Despite all the progress the New Jersey redistricting commission has made in redrawing the state’s legislative map this month, the final product ‘overrepresents white people’ and ‘actively diminishes the voices of communities of color,’ a group says. of defenders.
The map released last week divides the state into 40 legislative districts – 17 with a population in which the majority of residents are people of color and 23 in which the majority of residents are white.
That’s up from the 15 majority-minority districts on New Jersey’s current legislative map.
But Fair Districts New Jersey, a nonpartisan coalition seeking to reform the state’s redistricting process, says that falls short of the 20 districts the group pressed the commission to adopt.
The organization said that while the Garden State is made up of nearly 50% people of color at the 2020 U.S. Census, the map does not fully account for the growth of Latino, Black and Asian communities during the last decade.
“Obviously, a map that doesn’t accurately reflect our state’s population growth doesn’t really serve communities of color,” Fair Districts said in a statement.
CONTINUED: NJ’s veteran Democrats could be launched under the new legislative map that was just approved in a bipartisan deal
Every 10 years, a bipartisan commission redraws the lines for the 40 districts representing the state’s 565 municipalities in the state legislature, the Trenton body that makes state laws and votes on its budget. Usually a tiebreaker is needed to choose one game’s card over the other.
But for the first time ever, the commission voted 7-2 to pass a bipartisan compromise last week. The new map will come into effect for next year’s elections, when the 120 seats in the Legislative Assembly will once again be up for grabs.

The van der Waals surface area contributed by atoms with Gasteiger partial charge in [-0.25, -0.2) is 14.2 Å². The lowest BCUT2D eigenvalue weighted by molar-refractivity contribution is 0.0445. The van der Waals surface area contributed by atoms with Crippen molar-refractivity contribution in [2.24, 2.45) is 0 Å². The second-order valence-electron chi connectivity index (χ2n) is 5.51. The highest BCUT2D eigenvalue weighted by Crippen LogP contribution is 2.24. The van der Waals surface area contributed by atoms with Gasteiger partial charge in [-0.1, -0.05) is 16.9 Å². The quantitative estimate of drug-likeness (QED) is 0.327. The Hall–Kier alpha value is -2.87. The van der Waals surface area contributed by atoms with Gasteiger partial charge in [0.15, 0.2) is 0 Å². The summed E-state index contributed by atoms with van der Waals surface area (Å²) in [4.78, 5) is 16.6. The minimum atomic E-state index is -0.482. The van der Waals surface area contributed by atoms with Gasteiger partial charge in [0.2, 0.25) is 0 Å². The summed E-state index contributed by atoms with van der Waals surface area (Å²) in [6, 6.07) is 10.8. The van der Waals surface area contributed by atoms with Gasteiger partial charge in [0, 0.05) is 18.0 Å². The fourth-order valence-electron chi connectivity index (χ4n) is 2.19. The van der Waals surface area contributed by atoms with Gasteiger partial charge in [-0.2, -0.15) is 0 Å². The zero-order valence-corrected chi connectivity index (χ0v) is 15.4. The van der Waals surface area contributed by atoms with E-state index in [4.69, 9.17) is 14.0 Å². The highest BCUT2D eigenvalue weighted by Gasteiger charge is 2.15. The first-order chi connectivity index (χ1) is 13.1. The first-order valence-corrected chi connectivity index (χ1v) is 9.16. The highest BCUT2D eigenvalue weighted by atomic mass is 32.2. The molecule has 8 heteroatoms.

Al Barlas, chairman of the Republican delegation on the commission, hailed the map as one “that everyone could be proud of”. LeRoy Jones, chair of the Democratic delegation, called it “a fair and representative legislative map of all of New Jersey and the people it serves.”
Supporters praised the commission for reaching a bipartisan agreement, as well as for releasing early versions of possible maps and holding public hearings where they repeatedly pushed to make the map more representative of the state’s diversity.
Still, Matthew Duffy, special counsel for redistricting at the New Jersey Institute for Social Justice, said the bigger problem is that redistricting is “designed to be a political process” in the first place.
“Bipartisan is not non-partisan,” Duffy said. “What the parties want is not necessarily good for the people of New Jersey. … I think we’d like to see a process that’s more about the people who live here and not the parties.
Barlas told NJ Advance Media that a big goal of the commission is to recognize and embrace the state’s diversity, and members met with advocates to address their concerns. He also pointed out how this map includes two more majority-minority districts than the current map.
“Would we have liked more? Of course,” Barlas said. “But 17 is a big number. It is an improvement over where we are today.
“There is a delicate balancing act in drawing these lines,” he added.
The new map includes a majority black district (the 28th in Essex County) and two majority Hispanic districts (the 33rd in Hudson County and the 35th in North Jersey).
Meanwhile, there is one black-influenced district (North Jersey’s 34th) and three Hispanic-influenced districts (Union County’s 20th, Essex County’s 29th, and North Jersey’s 36th). ). These are constituencies in which an electoral bloc is large enough to influence an election.
But the Fair Districts coalition said it’s still disproportionate because black communities make up more than 15% of New Jersey’s population and Latino communities make up more than 20% of the state.
Additionally, the group said, the Asian community is the fastest growing demographic in the state, growing 44% over the past decade, but the map does not include any Asian plurality districts. .